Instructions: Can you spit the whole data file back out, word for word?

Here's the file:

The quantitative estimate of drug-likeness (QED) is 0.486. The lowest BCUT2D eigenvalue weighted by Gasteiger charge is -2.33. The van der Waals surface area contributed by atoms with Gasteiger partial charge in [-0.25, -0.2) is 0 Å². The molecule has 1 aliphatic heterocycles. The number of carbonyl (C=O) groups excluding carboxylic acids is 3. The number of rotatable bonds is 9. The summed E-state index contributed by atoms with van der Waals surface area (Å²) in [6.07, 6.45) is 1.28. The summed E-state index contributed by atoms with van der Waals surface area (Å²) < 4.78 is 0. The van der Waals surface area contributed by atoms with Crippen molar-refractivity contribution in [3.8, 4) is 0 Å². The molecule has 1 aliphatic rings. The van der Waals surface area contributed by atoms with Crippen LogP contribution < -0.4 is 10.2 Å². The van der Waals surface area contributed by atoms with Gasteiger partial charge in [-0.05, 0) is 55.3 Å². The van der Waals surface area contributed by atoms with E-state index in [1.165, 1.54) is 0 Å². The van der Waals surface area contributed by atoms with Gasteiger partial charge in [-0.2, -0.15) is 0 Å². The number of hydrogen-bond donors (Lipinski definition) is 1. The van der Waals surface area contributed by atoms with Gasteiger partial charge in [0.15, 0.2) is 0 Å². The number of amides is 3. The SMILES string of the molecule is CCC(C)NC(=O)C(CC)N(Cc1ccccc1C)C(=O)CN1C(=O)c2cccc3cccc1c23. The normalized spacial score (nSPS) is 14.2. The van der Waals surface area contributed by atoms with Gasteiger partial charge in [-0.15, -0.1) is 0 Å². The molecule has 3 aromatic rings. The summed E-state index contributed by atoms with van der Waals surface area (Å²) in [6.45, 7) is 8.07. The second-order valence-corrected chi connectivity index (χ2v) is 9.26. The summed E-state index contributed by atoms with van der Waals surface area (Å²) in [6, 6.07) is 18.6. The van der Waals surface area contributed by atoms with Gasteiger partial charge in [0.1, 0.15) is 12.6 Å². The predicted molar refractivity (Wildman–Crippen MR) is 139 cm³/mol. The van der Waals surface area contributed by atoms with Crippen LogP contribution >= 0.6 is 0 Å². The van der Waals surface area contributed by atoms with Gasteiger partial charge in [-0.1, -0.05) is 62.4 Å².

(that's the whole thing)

The quantitative estimate of drug-likeness (QED) is 0.486. The lowest BCUT2D eigenvalue weighted by Gasteiger charge is -2.33. The van der Waals surface area contributed by atoms with Gasteiger partial charge in [-0.25, -0.2) is 0 Å². The molecule has 1 aliphatic heterocycles. The number of carbonyl (C=O) groups excluding carboxylic acids is 3. The number of rotatable bonds is 9. The summed E-state index contributed by atoms with van der Waals surface area (Å²) in [6.07, 6.45) is 1.28. The summed E-state index contributed by atoms with van der Waals surface area (Å²) < 4.78 is 0. The van der Waals surface area contributed by atoms with Crippen molar-refractivity contribution in [3.8, 4) is 0 Å². The molecule has 1 aliphatic rings. The van der Waals surface area contributed by atoms with Crippen LogP contribution < -0.4 is 10.2 Å². The van der Waals surface area contributed by atoms with Gasteiger partial charge in [-0.05, 0) is 55.3 Å². The van der Waals surface area contributed by atoms with E-state index in [1.165, 1.54) is 0 Å². The van der Waals surface area contributed by atoms with Gasteiger partial charge in [-0.2, -0.15) is 0 Å². The number of hydrogen-bond donors (Lipinski definition) is 1. The van der Waals surface area contributed by atoms with Gasteiger partial charge in [0.15, 0.2) is 0 Å². The number of amides is 3. The SMILES string of the molecule is CCC(C)NC(=O)C(CC)N(Cc1ccccc1C)C(=O)CN1C(=O)c2cccc3cccc1c23. The normalized spacial score (nSPS) is 14.2. The van der Waals surface area contributed by atoms with Gasteiger partial charge in [-0.15, -0.1) is 0 Å². The molecule has 3 aromatic rings. The summed E-state index contributed by atoms with van der Waals surface area (Å²) in [6.45, 7) is 8.07. The second-order valence-corrected chi connectivity index (χ2v) is 9.26. The summed E-state index contributed by atoms with van der Waals surface area (Å²) in [6, 6.07) is 18.6. The van der Waals surface area contributed by atoms with Gasteiger partial charge in [0.1, 0.15) is 12.6 Å². The predicted molar refractivity (Wildman–Crippen MR) is 139 cm³/mol. The van der Waals surface area contributed by atoms with Crippen LogP contribution >= 0.6 is 0 Å². The van der Waals surface area contributed by atoms with Gasteiger partial charge in [-0.1, -0.05) is 62.4 Å².